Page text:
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Federal Highway Administration > Publications > Research > Structures > A Laboratory and Field Study of Composite Piles for Bridge Substructures

Publication Number: FHWA-HRT-04-043
Date: March 2006

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This research project was undertaken to investigate the potential of using composite piles for load-bearing applications, specifically bridge substructures. Composite piles refer to alternative pile foundations composed of fiber reinforced polymers (FRPs), recycled plastics, or hybrid materials that are placed in the ground to support axial and/or lateral loads. Traditionally, piles are made of materials such as steel, concrete, and timber. These pile materials have limited service life and high maintenance costs when used in harsh marine environments (Lampo, et al., 1998). Degradation problems of conventional piles include chloride attack on concrete, steel corrosion, and marine borer attack on timber piles. It has been estimated that repair and replacement of piling systems costs the United States more than $1 billion annually (Lampo, et al., 1997). High repair and replacement costs drive the need to investigate the feasibility of using FRP composite materials for pile foundations (Lampo, et al., 1998, Iskander and Hassan 1998). FRP composite materials are considered an attractive alternative for marine and other harsh environments because they are resistant to the degradation mechanisms mentioned above.

Composite piles have been available in the North American market since the late 1980s, but to date their use has been limited mainly to marine fender piles, load-bearing piles for light structures, and experimental test piles (Iskander, et al., 2001). Composite piles have not yet gained wide acceptance in the civil engineering industry, primarily due to the lack of a long track record of performance, and the scarcity of well-documented field load tests. However, FRP composite piles may exhibit longer life cycle and improved durability in harsh marine environments, thereby presenting the potential for substantially reduced costs. Potential disadvantages of using composite piles are related to cost and performance. At present, composite piles are generally more expensive than traditional piles (Hoy 1995, Iskander and Hassan 1998). Driveability may be less efficient with these piles. Structural properties, including low bending and axial stiffness, could result in large deformations. Piles with composite exteriors may have low surface friction. The scope and extent of potential problems with composite piles are uncertain due to the lack of a long-term track record of their use.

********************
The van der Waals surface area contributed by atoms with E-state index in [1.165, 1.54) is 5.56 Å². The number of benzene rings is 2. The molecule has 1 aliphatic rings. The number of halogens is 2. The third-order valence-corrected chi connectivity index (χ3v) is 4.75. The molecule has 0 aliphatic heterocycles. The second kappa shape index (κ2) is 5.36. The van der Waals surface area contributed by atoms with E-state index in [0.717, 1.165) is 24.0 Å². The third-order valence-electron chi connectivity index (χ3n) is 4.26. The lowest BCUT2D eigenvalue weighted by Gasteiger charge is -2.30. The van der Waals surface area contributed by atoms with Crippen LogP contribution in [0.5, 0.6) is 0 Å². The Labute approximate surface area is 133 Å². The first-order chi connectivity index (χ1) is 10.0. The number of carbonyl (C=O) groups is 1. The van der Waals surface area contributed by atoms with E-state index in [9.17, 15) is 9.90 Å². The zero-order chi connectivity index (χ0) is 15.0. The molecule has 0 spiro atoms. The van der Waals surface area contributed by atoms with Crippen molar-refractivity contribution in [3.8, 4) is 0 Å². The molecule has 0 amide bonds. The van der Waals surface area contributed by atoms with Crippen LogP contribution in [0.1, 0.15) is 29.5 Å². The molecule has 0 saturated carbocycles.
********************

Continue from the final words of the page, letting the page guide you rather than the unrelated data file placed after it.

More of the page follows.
Some of these potential disadvantages may be relative. The apparent higher cost is expected to decrease as composite pilings gain wider penetration in the civil engineering industry (Iskander and Hassan 1998). Ballinger (1994) pointed out that, although the cost of FRP composite materials may be higher, the cost of labor and use of equipment necessary for construction work may be lower due to their lighter weight. Furthermore, the author suggested that not only should costs be compared on a total installed first-cost basis but also on a reasonable total life cycle cost basis. Most composite piling manufacturers believe their products may be competitive when compared to the life cycle cost of traditional piles in some applications (Ballinger 1994). Some manufacturers claim their composite piles may last twice as long as treated wooden piles (Iskander and Hassan 1998). However, to confidently design facilities using composite piles, engineers need more information about composite piles.


The main focus of this research project is to determine the potential of composite piles for use in load-bearing applications such as bridge substructures. To confidently establish the feasibility of using composite piles for load-bearing structures, more information and performance data were gathered in critical areas, such as long-term durability, geotechnical behavior (including driveability), and soil-pile load transfer interactions.